The CREA centralizes a lot of data on the biodiversity of the Mont-Blanc massif and aims to reconnect humans to nature. | Emma Challat

The CREA has thus developed scientific protocols based on observation. The idea? Reconnect everyone to nature. “When students are asked to sit on the floor and write down all the insects that pass by for five minutes, they are at first confused”smiles the project manager. “This allows them to measure their disconnection with this planet which they observe above all through screens”she continues.

This year, the TourScience project has been extended in order to explore new tourist avenues for Chamonix. “Our real question today is: how to sustain all of this?”says Celia.

Vital issue for the local economy

In the commune of Haute-Savoie, where tourism represents one in three jobs, the transformation of the sector is a vital issue for the local economy. “We don’t necessarily want to change the time tourists spend here, but rather their approach to the stay”says Hillary Gerardi.

Walking one of the roads leading to the city center, it is difficult to miss the square of the Saint-Michel church. The white stone building is surrounded by daffodils and tulips. Shades of sunny hues. This spring, they bloomed earlier.

Olivier Greber waits patiently in front of the mountain guide office. He has been the president of the company since 2019. With its 240 guides, created in 1821, the collective is the largest and oldest in the world.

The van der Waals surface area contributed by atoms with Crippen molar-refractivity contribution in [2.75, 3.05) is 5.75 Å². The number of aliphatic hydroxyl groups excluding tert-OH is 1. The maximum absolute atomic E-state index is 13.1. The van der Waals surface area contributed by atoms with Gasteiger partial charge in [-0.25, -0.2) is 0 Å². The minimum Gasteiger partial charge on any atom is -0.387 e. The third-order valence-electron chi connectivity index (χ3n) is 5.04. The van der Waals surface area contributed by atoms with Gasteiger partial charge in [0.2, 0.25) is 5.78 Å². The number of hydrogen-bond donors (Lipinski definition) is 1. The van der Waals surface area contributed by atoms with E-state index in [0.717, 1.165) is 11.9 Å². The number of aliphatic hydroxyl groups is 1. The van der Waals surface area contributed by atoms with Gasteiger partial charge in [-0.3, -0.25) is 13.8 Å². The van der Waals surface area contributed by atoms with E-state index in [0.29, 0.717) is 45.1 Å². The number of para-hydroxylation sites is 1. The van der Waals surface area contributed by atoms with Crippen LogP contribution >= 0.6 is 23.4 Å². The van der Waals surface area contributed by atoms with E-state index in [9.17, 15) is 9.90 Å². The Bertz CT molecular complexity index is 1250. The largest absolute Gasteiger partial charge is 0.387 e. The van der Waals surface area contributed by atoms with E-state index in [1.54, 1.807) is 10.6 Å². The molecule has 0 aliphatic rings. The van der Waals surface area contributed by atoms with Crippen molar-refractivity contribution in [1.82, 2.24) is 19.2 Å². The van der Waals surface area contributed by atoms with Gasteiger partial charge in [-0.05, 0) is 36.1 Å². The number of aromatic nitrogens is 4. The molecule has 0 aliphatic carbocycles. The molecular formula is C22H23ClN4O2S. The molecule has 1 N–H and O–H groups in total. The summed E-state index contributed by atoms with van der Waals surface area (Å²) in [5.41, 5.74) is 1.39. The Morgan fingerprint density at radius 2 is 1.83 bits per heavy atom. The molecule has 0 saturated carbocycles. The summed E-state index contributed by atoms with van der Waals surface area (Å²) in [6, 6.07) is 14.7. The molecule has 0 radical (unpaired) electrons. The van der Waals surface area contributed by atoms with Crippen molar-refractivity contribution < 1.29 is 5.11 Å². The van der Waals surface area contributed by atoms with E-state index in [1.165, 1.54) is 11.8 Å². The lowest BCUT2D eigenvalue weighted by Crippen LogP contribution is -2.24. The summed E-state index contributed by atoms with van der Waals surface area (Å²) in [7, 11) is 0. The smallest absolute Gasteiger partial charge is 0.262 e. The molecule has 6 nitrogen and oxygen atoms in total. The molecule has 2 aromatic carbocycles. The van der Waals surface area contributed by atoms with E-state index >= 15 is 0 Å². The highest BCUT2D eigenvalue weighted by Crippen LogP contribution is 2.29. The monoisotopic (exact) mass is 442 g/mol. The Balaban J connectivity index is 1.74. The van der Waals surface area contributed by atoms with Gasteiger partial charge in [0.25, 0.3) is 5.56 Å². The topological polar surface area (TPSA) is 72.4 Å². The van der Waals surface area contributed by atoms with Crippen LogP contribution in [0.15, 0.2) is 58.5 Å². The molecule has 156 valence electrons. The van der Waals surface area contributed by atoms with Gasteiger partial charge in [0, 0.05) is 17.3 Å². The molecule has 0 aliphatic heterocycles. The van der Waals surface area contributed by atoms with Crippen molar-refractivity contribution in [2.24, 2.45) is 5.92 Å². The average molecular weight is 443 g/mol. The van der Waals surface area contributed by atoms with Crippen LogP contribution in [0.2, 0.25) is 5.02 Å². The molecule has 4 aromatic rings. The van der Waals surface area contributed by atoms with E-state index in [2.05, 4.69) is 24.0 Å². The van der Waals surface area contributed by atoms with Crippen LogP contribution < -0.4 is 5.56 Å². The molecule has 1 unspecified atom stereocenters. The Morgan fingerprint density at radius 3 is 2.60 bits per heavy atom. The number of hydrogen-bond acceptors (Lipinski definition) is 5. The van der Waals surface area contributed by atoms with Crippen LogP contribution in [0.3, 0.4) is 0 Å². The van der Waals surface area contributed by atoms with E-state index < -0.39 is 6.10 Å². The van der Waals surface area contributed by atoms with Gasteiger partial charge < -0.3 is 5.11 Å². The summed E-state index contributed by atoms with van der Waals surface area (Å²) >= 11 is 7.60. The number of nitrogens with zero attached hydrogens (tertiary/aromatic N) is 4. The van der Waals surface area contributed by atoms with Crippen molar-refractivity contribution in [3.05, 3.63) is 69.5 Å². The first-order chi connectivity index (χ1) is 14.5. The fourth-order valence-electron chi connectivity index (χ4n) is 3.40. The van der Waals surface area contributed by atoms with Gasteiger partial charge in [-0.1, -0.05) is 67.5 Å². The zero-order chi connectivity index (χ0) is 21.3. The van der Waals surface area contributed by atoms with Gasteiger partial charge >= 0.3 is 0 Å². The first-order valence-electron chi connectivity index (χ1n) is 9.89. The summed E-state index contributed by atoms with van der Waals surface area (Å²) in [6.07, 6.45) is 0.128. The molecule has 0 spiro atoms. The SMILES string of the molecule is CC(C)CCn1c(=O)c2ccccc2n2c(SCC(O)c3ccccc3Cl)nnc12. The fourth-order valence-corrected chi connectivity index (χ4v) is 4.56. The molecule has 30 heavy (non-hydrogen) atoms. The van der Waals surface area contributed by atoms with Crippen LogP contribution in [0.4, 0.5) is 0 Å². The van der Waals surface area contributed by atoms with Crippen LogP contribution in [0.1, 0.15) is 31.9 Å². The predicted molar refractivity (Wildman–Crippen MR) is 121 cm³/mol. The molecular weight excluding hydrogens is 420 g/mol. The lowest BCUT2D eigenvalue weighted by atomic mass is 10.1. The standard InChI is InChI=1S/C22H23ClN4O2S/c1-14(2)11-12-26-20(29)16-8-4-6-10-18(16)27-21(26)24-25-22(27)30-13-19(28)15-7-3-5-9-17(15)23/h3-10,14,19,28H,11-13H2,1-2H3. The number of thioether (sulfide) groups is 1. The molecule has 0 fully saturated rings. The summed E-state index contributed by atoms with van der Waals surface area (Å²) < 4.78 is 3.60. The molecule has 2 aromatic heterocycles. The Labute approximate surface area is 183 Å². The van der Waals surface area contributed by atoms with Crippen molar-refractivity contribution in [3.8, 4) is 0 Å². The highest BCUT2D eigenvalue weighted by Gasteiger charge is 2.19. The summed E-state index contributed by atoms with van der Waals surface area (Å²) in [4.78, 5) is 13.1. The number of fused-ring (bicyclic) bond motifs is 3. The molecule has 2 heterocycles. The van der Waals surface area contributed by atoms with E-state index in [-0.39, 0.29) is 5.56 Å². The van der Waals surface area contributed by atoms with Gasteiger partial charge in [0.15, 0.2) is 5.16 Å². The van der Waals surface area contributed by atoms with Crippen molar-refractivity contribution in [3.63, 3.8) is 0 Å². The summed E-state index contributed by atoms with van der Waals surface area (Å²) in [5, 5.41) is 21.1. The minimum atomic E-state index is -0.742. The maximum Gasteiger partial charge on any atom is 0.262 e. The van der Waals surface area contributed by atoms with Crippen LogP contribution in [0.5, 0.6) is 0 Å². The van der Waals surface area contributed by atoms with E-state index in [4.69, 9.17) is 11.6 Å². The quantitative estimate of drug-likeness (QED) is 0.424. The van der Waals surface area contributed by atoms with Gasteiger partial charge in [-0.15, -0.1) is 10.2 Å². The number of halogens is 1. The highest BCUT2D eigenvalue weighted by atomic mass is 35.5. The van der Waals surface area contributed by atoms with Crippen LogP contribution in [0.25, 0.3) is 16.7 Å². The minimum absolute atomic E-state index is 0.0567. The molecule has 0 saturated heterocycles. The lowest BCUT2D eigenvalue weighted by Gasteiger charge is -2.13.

With its 240 guides, created in 1821, the collective of Chamonix high mountain guides is the largest and oldest in the world. | Emma Challat

Over the years, Olivier Greber has seen the space around Chamonix change. “We have all seen an evolution of glaciers with seasonality. The Montenvers stairs, at the end of the Mer de Glace, once had 20 steps… Now there are 1,500.”he blurted out apologetically.

Mountain lovers

On the occasion of the bicentenary of the Compagnie des guides in 2021, the institution began to reflect on the adaptation of the profession in the face of global warming. This impulse first came from the public. “The issue of the environment comes up very often with our customers. We are obliged to have a minimum of resources on the subject.says the adventurer.

A guide since 1980, passionate about his profession, Olivier Greber has been president of the Compagnie des guides de Chamonix since 2019. | Emma Challat

Chamonix is ​​a small world. All tourism stakeholders know each other and work together. Some even have several hats, like some guides who take part in the research of the CREA Mont-Blanc. “It’s quite logicaljustifies Olivier. The first motivations for the ascent of Mont Blanc in 1786 were scientific, […] there has always been this strong link between science and mountaineering.”

Forty years ago, the territory of the Alps sparked a vocation for Olivier Greber. His eyes light up when he thinks back to his beginnings. “I have been practicing since the 1980s. […] I love my job. I wouldn’t have done it any other way.”

Like him, each resident of “Cham’” maintains an intimate link with the Mont-Blanc massif. In the years to come, they all intend to commit to preserving each end of this territory of fragile beauty.

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This article was produced as part of the Union is Strength competition which has received financial support from the European Union. The article reflects the views of its author and the European Commission cannot be held responsible for its content or use.